Agree, Berkeley has long been a “weird” place, so this should not come as a surprise to potential and current residents.

In the grand scheme of things this is essentially a pilot project.

They already have the right energy mix from PG&E (high mix of renewable/carbon free energy, no coal, and balance of energy comes from natural gas) and climate, both literal and political, to run this experiment. Grid batteries are coming online and in a few months all new homes in CA will have to build in solar PV for net zero for home electricity use.

We can all learn something useful from how things proceed and there’s no time to prepare for the future like right now.
'19 Model 3 SR+ (own), '19 Leaf SV (leased), '12 Plug-in Prius (sold 3/19), '16 Leaf SV (prior lease), 11.43kW Solar PV (16MWh/yr real production), 20.5 SEER/13.0 HSPF ducted air-source heat pump, 3.70 UEF heat pump water heater, Induction Cooktop

GRA
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Re: Berkeley, CA becoming first city in U.S. to ban natural gas in new buildings

Wed Aug 28, 2019 4:21 pm

iPlug wrote:
Wed Aug 28, 2019 7:50 am
Agree, Berkeley has long been a “weird” place, so this should not come as a surprise to potential and current residents.
It's the People's Republic of Berzerkeley, thank you very much :lol: I spent a lot of time hanging out in Berkeley in my teens and twenties (before that lived right downtown during the Summer of Love), and got really tired of a city having its own foreign policy but an inability/disinterest in taking care of basic civil functions. They've been electing more conservative* people to the city council since then, and the city does run somewhat better, but it's always been an experimental place - I was first exposed to and got interested in passive solar design and energy efficiency when my mom and I visited the Integral Urban House sometime in the mid-70s, started by Sim van Der Ryn (among others): https://en.wikipedia.org/wiki/Integral_Urban_House

Book detailing same (I read it years later):
The Integral Urban House: Self Reliant Living in the City
https://www.amazon.com/Integral-Urban-H ... 1897408161

Here's Van Der Ryn's bio: https://en.wikipedia.org/wiki/Sim_Van_der_Ryn
iPlug wrote:
Wed Aug 28, 2019 7:50 am
In the grand scheme of things this is essentially a pilot project.

They already have the right energy mix from PG&E (high mix of renewable/carbon free energy, no coal, and balance of energy comes from natural gas) and climate, both literal and political, to run this experiment. Grid batteries are coming online and in a few months all new homes in CA will have to build in solar PV for net zero for home electricity use.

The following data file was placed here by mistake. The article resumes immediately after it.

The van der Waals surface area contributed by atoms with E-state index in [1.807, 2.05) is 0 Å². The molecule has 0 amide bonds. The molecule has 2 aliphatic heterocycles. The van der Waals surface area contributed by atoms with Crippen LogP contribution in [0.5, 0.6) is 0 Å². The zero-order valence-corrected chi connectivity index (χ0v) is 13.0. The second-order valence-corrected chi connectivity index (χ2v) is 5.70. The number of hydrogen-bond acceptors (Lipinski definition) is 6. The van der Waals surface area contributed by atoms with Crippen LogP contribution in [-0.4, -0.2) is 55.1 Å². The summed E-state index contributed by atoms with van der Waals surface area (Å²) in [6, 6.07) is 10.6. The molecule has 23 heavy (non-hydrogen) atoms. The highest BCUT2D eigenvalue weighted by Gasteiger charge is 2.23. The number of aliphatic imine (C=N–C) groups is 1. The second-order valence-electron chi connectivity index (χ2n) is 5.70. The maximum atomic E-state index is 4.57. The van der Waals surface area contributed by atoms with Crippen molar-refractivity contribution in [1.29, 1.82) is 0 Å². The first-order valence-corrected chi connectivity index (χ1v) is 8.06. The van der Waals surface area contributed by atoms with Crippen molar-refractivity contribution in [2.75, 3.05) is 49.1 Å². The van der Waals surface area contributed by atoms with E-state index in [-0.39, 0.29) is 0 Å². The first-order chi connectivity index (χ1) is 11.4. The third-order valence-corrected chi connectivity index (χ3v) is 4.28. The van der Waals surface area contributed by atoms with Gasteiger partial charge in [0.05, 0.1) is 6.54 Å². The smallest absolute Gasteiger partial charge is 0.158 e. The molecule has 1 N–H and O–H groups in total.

We can all learn something useful from how things proceed and there’s no time to prepare for the future like right now.

Yes, indeedy.

*On a scale running from Che Guevara to Bernie Sanders/Elizabeth Warren.
Guy [I have lots of experience designing/selling off-grid AE systems, some using EVs but don't own one. Local trips are by foot, bike and/or rapid transit].

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Titanium48
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Location: Edmonton, AB

Re: Berkeley, CA becoming first city in U.S. to ban natural gas in new buildings

Thu Aug 29, 2019 10:49 pm

Going full electric and getting rid of gas appliances makes sense if your area's electricity supply is fully decarbonized, but in any place that will still be running (or importing) a significant amount of fossil-fired generation for the forseeable future it makes more sense to go the other way. Burn the gas where you need the heat instead of in a powerplant where 40-60% of that energy will be thrown away. Better still, especially in higher latitude locations where winters are cold and dark and solar PV output is 1/4 of summer or less, would be cogeneration. Replace the gas furnace with a small natural gas fired generator so the waste heat from the fossil fired electricity generation could be put to good use. If your heating requirement is 10 GJ, instead of burning 10.5 GJ of gas in a furnace you burn 12.5 GJ of gas in your generator and produce 2 GJ (555 kWh) of electricity along with all of the heat you need.
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SageBrush
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Re: Berkeley, CA becoming first city in U.S. to ban natural gas in new buildings

Fri Aug 30, 2019 12:50 am

wwhitney wrote:
Tue Aug 27, 2019 5:33 pm
As for gas versus electric cost, here's what I see in Berkeley:
.
Looks about right for the energy, but three comments:

1, if you are replacing NG entirely, you also do away with the monthly fixed fees
2. Is the $3/watt PV cost net after tax credit ?
3. The social cost of carbon is missing
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danrjones
Posts: 377
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Location: Ridgecrest, CA

Re: Berkeley, CA becoming first city in U.S. to ban natural gas in new buildings

Fri Aug 30, 2019 7:14 am

SageBrush wrote:
Fri Aug 30, 2019 12:50 am
wwhitney wrote:
Tue Aug 27, 2019 5:33 pm
As for gas versus electric cost, here's what I see in Berkeley:
.
Looks about right for the energy, but three comments:

1, if you are replacing NG entirely, you also do away with the monthly fixed fees
2. Is the $3/watt PV cost net after tax credit ?
3. The social cost of carbon is missing

The $3 watt installed where I live is before credits, assuming you qualify to use them.
Sadly where I am the fixed fees are higher for SCE electricity than PG&E gas. Unless you go off grid, SCE charges a minimum fee of $10 every month. So if I owe $30, its just $30. In the spring if I net produce, they do net metering, but then charge me $10 for that month anyway.
Many months my gas is less than the minimum SCE fee.